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Nymphomaniac’s Alleged Client List To Become Public

September 5, 1991

FORT LAUDERDALE, Fla. (AP) _ Ever since this city’s vice mayor resigned a month ago amid speculation he was on a self-proclaimed nymphomaniac’s list of alleged prostitution clients, the question on a lot of people’s minds has been: Who’s next?

A judge on Aug. 26 said he would eventually release names of about 50 men who allegedly paid Kathy Willets of Fort Lauderdale for sex. And late Wednesday, the judge rejected a defense motion to keep the names private.

At least 11 men using the name John Doe hired attorneys to try to prevent media access to the list when the prosecution puts its evidence on record.

When asked if some of the names on the list belonged to public officials, attorney Richard Rosenbaum, who represents at least six of the men, said: ″Oh yeah.″

At stake are the men’s reputations, marriages and possibly their careers.

″It’s destroying these people,″ Rosenbaum said. ″One of my clients has lost 24 pounds in the last three weeks.″

The defense argued that releasing the list would cause prejudicial pretrial publicity. But Broward Circuit Judge John Frusciante ruled that Willets and her husband, a sheriff’s deputy who’s accused of being her pimp, still will get a fair trial.

Mrs. Willets’ attorney, Ellis Rubin, told reporters after Frusciante’s ruling that once the names are released, ″then you can have a field day. You can destroy whoever you want.″

Rosenbaum immediately appealed the ruling to the 4th Circuit Court of Appeals.

Mrs. Willets, 33, was arrested July 23 and charged with selling her body for $50 to $150 a session. Her husband, Broward County sheriff’s deputy Jeffrey Willets, was charged with sharing profits of up to $2,000 a week.

Rubin says Mrs. Willets needs to have sex with many men because she suffers from an insatiable sexual desire while her husband has spells of impotence.

″We are going to show through medical and sex therapist testimony that these situations are not unusual, and this was their way to compensate for each other’s deficiency,″ Rubin said. ″The state calls it prostitution. We call it sexual surrogacy.″

That tactic has attracted just the sort of publicity this city is trying to avoid to shake a sometimes sleazy image as a spring break haven.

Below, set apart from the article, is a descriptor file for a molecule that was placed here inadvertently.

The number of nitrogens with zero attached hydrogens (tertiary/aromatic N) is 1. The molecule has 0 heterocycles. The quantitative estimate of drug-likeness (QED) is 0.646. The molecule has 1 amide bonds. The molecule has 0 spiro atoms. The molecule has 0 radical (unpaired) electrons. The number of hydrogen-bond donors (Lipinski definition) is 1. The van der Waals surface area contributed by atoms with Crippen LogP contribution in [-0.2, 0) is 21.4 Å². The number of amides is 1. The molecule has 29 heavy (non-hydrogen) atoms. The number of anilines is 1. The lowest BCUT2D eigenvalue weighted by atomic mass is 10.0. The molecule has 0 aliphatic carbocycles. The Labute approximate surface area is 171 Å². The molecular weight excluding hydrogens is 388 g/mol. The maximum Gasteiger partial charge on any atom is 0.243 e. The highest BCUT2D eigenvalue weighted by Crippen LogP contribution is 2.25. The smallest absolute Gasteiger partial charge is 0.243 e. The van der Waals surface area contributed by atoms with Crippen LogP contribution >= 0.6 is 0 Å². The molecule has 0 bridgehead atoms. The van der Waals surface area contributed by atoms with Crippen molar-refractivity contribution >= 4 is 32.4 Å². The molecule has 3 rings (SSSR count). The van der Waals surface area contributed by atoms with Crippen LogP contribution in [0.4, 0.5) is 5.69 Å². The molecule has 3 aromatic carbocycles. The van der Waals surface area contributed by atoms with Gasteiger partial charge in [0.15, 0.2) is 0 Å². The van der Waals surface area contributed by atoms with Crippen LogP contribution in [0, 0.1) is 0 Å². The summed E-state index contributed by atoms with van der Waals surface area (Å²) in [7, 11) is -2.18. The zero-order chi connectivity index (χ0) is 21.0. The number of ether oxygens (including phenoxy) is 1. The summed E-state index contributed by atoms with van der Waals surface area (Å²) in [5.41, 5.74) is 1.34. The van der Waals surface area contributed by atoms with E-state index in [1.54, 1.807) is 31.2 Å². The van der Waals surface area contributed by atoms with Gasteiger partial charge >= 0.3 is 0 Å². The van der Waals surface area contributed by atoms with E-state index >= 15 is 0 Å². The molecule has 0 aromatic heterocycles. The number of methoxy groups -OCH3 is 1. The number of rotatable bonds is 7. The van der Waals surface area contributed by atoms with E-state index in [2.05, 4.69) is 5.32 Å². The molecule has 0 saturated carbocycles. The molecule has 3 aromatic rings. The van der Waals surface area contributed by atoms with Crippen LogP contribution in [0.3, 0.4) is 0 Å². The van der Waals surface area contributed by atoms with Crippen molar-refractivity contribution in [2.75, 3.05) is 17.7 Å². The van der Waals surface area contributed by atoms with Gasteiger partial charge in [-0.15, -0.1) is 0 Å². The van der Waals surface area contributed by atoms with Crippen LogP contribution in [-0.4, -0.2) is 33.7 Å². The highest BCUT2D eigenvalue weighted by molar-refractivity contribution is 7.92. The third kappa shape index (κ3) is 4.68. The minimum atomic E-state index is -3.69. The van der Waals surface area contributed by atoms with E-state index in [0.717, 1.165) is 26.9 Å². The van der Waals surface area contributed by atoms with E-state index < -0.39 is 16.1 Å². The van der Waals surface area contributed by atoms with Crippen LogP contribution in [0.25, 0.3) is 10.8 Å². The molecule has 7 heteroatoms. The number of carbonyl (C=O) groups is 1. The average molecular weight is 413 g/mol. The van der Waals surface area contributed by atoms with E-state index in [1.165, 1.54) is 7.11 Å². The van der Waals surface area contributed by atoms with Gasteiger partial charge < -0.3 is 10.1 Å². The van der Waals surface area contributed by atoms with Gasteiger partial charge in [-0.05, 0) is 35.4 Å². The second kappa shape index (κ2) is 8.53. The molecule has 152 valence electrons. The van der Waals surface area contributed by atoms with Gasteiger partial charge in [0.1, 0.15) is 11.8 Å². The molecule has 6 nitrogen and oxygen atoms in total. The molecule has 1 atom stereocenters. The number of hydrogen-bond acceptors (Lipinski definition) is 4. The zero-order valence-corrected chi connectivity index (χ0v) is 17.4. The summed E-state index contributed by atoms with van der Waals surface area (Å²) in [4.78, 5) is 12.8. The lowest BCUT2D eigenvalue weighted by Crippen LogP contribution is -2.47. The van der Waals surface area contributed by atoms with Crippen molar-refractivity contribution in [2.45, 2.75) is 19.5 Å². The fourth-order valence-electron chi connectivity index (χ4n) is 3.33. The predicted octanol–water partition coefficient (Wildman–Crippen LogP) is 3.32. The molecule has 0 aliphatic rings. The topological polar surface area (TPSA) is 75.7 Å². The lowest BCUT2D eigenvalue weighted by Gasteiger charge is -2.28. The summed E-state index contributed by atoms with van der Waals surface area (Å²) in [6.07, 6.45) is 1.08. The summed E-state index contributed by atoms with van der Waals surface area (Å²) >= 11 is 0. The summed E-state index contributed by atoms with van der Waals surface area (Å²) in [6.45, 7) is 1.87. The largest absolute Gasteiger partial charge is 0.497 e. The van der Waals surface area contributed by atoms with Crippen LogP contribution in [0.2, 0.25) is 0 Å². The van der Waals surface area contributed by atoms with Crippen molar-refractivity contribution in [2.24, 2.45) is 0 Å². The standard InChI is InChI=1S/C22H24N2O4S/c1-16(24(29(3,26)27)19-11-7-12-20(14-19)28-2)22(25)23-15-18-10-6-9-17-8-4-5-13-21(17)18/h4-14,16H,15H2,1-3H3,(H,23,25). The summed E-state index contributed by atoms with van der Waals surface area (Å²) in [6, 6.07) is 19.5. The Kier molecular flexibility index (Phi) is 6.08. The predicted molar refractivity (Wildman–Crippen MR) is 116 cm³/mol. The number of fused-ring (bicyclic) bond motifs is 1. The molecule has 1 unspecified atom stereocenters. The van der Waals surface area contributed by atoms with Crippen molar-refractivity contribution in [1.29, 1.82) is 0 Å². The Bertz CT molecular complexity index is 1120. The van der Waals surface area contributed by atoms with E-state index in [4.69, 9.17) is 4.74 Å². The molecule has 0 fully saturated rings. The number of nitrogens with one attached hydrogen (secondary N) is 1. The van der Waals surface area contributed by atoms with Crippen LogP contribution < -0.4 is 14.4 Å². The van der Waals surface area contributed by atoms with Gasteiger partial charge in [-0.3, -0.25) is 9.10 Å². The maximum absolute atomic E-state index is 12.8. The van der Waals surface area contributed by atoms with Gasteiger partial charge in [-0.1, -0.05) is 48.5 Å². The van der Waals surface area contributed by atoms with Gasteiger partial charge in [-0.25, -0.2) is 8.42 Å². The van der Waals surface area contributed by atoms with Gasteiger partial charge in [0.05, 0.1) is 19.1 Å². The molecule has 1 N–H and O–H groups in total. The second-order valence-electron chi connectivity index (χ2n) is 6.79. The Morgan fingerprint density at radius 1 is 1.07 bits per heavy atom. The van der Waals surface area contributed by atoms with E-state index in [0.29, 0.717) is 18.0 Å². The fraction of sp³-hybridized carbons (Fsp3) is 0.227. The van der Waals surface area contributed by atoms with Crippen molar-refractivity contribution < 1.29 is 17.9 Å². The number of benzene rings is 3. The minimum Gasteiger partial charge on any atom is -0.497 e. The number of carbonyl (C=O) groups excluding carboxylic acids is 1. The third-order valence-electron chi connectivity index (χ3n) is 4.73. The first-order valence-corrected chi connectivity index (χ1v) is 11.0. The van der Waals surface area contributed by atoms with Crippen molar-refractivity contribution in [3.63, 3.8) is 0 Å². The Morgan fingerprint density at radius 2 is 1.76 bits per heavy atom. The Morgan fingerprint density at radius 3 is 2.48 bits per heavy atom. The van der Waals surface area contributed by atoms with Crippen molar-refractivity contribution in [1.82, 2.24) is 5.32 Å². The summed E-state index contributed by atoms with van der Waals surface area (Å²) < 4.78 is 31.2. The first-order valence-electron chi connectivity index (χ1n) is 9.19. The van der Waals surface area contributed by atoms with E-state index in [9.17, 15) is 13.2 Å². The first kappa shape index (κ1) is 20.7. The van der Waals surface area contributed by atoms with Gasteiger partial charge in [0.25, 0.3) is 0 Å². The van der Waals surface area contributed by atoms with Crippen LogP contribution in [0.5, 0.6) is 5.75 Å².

″Nymphomania as far as I know is not a legal defense, if there is such a thing as nymphomania,″ said prosecutor Joel Lazarus.

Prosecutors say Mrs. Willets advertised her call-girl service in the personals section of a local newspaper. The men who responded were entertained by Mrs. Willets in her bedroom, while her husband hid in the closet and took notes, police say.

When police arrested the Willetses, they confiscated a notebook in which Willets wrote down names of his wife’s partners and remarked on their performances, and a file containing the names and tape recordings of conversations between Mrs. Willets and the men.

The recordings led to felony wiretapping charges against the couple.

Soon after the existence of the notebook and file was disclosed, newspapers reported that Vice Mayor Doug Danziger’s name was listed.

Danziger, who resigned July 30, made his name in a mid-1980s campaign designed to clean up Fort Lauderdale’s image. For example, he introduced an ordinance in 1987 that prevented bars with nude dancing from serving liquor.

Danziger, who cited personal reasons for his resignation, repeatedly has denied knowing Mrs. Willets. He has declined requests for interviews on the subject.

Rubin joined the 11 men trying to prevent media access to the names, and asked the judge to allow only the defense to see the names on the list. The judge responded at the Aug. 26 hearing that the issue was ″not if the press should receive this information, but when the press should receive this information.″

Even if the judge had decided to keep the lists private, the John Does might not have been out of trouble.

Under Florida law, someone who pays for sex is just as guilty of prostitution as someone who is paid for sex, Rubin says. Lazarus says he doesn’t intend to prosecute any of the John Does but Rubin doesn’t think that’s fair.

″It takes two to tango,″ Rubin said. ″I will demand that the John Does be prosecuted, too, and if they don’t, I’ll make a big thing of that.″

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